Sunday Reading: Film Stories | double take,archive,home,movies,literature,screenwriting,hollywood,web

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Written by usadigg

In 1992, Salman Rushdie published a thoughtful essay on “The Wizard of Oz” and its surprising influence on his own writing in The New Yorker. As a child, in Bombay, he titled the first story he ever wrote, “Over the Rainbow”. Rushdie was fascinated by the film’s two themes: Escape and Homecoming. The film, he argues, “is about the joys of walking away, leaving the grey and entering the paint, starting a new life in the ‘place where you don’t get trouble’.” It can also easily be interpreted as a kind of homage to the experience of immigrants – with Judy Garland’s beguiling “Over the Rainbow,” which serves as a “great eulogy to the uprooted self.” Rushdie’s work points to the lure of this idea of reinvention. Another step down the yellow brick road (and to less busy shores), he seems to say, and one is well on his way to freeing one’s imagination.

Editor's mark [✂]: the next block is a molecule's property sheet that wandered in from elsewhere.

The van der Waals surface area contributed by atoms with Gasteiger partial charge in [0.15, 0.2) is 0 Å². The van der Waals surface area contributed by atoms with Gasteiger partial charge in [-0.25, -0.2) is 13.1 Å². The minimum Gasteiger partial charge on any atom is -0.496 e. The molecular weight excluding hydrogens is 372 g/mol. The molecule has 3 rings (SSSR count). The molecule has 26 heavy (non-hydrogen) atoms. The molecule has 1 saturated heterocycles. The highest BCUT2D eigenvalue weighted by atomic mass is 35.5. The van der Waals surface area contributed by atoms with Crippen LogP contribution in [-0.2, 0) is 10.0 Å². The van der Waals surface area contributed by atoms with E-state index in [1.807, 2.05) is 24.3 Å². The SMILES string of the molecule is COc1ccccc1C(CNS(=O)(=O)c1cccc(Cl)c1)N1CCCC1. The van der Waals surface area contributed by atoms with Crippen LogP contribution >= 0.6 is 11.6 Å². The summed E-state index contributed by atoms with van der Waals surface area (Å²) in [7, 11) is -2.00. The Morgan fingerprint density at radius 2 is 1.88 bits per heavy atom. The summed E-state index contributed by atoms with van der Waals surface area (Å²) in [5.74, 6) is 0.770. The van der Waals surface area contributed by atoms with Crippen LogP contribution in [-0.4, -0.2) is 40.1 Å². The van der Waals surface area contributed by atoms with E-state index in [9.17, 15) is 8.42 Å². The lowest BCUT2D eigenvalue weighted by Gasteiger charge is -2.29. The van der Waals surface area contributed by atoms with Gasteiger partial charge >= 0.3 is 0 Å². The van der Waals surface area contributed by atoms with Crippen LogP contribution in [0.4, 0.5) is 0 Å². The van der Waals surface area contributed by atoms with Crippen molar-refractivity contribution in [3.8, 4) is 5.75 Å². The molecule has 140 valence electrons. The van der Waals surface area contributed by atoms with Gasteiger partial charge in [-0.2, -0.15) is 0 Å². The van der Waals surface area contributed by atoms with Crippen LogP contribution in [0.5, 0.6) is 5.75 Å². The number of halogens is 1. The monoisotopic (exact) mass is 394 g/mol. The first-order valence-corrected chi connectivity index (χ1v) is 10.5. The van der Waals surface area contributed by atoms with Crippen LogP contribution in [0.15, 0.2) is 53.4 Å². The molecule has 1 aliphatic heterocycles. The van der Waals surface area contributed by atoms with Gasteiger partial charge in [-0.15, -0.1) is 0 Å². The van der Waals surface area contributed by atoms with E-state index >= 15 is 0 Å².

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This week we bring you a selection of pieces about the influence of the film on literature and vice versa. In “A Psychotronic Childhood,” Colson Whitehead writes about how his childhood love of B-movies and science fiction influenced his prose. (“Years later, when I finally came to write my own horror novel ,Zone One, I tried to capture this elemental horror of the familiar, which turns into a murderous state.”) In “The Movie Lover,” Pauline Kael reflects on how she found her own voice as a film critic. In “Slow Fade,” Arthur Krystal explores F. Scott Fitzgerald’s complicated relationship with Hollywood. (“Billy Wilder, who seemed sincere to like Fitzgerald, compared him to “a great sculptor hired for a plumber’s job.”) In “No. 1512-II,” Lillian Ross describes the tensions behind the scenes of John Huston’s blockbuster adaptation of “The Red Badge of Courage.” Finally, in “The Clockwork Condition,” Anthony Burgess explores how Stanley Kubrick’s 1971 film captures the spirit of his dystopian satirical novel “A Clockwork Orange.” (“Alex is a comic allotment of Alexander the Great, who makes his way through the world and conquers it. But he becomes a conqueror – impotent, wordless.”) Both film and literature gain new layers of meaning over time. We hope that these pieces will inspire some satisfying cinematic (and literary) detours this weekend.

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